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(Only to a trainee ventriloquist.)
when people sing they change their accents because certain notes are easier to sing in a certain way. Like ahhh is easier to sing than ooo because your mouth is opened wider... so even if you have an american accent your accent is changes when you sing also because it's easier to sing that way... and not get pitchy...
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I think it's rather hard to differentiate between American English and British English when one is singing. I personally can't tell the difference though I know there're loads of British singers.
Anonymous every country has lots! peoblem solved!
I beg to differ. Australia has only one accent with only VERY slight variations. There's not more than one Australian accent. And on the subject of Australian accents, WHY do americans find it so difficult to differentiate between an Australian and English accent? It baffles me. Maybe because I used to have an Australian accent, but it just seems weird. And annoying. I was asked if I was English all the time by Americans.
The reason that we, Americans, can not hear the difference between an English accent and an Australian accent is because we are from the US! It is that simple... And just as recent post stated, you probably would't hear the difference between an accent from Northern California, Southern California and Oregon.

Also, it is really silly for anyone to get affended by differences in language because the way that I see it is... IT IS AMAZING AND BEAUTIFUL and just goes to show the evolution of languages, cultures and community as well as the complexity of humans and life in general... (GOD is awesome)
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I know a singer that sings with a british accent. She is Kate Nash. the one good song is foundation.
AnonymousWHY do americans find it so difficult to differentiate between an Australian and English accent?
It is not only Americans who have the problem but also Scots and those from the North of England. The fact is that a London accent and an Australian accent have more in common with each other than either has in common with any American, Scots or Northern English accent. When an accent is close to one's own it is easy to pick up the differences. Since I come from quite near London, I have no problem in picking out Australians. It is all a question of what one is used to. There was a time when I could not distinguish a Tyneside accent from a Wearside accent, but having spent a while in Sunderland the difference is now quite clear to me. I expect that for you it is no problem telling when someone is from New Zealand, but for the rest of the world Australians and New Zealanders sound the same.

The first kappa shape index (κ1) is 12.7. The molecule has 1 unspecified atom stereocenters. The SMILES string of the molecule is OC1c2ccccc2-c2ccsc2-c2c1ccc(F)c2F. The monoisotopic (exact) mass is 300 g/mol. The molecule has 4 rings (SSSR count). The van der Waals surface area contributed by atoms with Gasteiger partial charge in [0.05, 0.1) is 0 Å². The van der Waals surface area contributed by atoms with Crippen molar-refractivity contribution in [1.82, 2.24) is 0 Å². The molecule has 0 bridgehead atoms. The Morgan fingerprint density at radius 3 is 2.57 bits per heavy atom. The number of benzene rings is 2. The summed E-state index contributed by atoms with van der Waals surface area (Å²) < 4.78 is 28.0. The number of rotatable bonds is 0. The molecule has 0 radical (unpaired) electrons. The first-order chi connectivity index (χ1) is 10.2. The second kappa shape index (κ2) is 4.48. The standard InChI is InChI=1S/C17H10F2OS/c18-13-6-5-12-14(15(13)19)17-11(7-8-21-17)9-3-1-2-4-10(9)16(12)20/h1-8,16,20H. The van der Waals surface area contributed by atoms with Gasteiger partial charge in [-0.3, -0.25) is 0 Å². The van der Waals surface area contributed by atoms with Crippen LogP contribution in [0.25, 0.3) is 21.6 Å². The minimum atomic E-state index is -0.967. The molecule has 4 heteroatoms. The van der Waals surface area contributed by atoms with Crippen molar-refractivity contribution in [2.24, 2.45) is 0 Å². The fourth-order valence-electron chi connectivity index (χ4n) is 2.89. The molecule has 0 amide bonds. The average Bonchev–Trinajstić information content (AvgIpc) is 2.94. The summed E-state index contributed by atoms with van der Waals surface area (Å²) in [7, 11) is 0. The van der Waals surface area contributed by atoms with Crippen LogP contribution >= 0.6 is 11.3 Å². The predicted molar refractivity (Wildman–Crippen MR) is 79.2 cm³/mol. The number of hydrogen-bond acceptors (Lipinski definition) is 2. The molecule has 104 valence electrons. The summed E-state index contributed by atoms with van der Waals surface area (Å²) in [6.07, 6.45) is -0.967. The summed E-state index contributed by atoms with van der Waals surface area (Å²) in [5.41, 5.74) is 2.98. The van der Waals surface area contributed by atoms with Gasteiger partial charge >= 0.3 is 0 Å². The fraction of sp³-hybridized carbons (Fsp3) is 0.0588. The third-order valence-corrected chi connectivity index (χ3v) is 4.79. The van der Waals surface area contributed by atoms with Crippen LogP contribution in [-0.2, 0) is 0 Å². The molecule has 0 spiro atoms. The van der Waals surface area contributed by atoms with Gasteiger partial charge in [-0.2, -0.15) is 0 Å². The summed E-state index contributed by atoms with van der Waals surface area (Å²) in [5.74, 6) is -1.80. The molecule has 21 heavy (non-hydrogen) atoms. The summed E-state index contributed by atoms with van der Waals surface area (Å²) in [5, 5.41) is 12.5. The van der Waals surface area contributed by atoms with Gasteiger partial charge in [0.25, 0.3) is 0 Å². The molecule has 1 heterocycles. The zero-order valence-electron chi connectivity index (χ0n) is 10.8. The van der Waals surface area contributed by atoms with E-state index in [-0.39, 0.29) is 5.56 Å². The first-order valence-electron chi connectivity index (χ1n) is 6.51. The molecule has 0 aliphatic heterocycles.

So please don't get annoyed. Emotion: smile
In the same way that I (and many others) cannot tell the difference between American and Canadian accents. I know it drives the Canadians bonkers! It is obvious when you are local to that part of the world but difficult for others. I also cannot tell the difference between Australian and New Zealand accents. Again, it's probably totally obvious to locals but to others, the similarities are more striking than any differences.
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I think we (Americans) are intrigued by the history of other countries because our own is fairly short. And as for British history, it may be that many Americans are of British descent.